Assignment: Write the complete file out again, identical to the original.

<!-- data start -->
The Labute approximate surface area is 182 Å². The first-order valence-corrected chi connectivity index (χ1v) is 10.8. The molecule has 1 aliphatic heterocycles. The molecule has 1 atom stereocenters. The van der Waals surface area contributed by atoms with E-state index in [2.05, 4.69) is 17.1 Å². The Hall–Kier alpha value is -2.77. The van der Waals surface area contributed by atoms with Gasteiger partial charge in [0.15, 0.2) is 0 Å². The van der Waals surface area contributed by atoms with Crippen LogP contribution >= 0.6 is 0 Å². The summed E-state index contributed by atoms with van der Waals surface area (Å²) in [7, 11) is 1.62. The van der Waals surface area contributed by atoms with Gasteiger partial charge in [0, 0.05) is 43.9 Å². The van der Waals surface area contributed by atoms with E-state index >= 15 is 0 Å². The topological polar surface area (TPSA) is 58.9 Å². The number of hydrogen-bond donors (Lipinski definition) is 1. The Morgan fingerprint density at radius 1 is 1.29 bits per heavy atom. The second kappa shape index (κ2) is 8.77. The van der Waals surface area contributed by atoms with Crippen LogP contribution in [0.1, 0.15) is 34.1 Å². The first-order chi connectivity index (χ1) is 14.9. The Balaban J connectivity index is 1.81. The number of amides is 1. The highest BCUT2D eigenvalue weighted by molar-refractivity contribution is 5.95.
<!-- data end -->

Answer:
The Labute approximate surface area is 182 Å². The first-order valence-corrected chi connectivity index (χ1v) is 10.8. The molecule has 1 aliphatic heterocycles. The molecule has 1 atom stereocenters. The van der Waals surface area contributed by atoms with E-state index in [2.05, 4.69) is 17.1 Å². The Hall–Kier alpha value is -2.77. The van der Waals surface area contributed by atoms with Gasteiger partial charge in [0.15, 0.2) is 0 Å². The van der Waals surface area contributed by atoms with Crippen LogP contribution >= 0.6 is 0 Å². The summed E-state index contributed by atoms with van der Waals surface area (Å²) in [7, 11) is 1.62. The van der Waals surface area contributed by atoms with Gasteiger partial charge in [0, 0.05) is 43.9 Å². The van der Waals surface area contributed by atoms with E-state index >= 15 is 0 Å². The topological polar surface area (TPSA) is 58.9 Å². The number of hydrogen-bond donors (Lipinski definition) is 1. The Morgan fingerprint density at radius 1 is 1.29 bits per heavy atom. The second kappa shape index (κ2) is 8.77. The van der Waals surface area contributed by atoms with Crippen LogP contribution in [0.1, 0.15) is 34.1 Å². The first-order chi connectivity index (χ1) is 14.9. The Balaban J connectivity index is 1.81. The number of amides is 1. The highest BCUT2D eigenvalue weighted by molar-refractivity contribution is 5.95.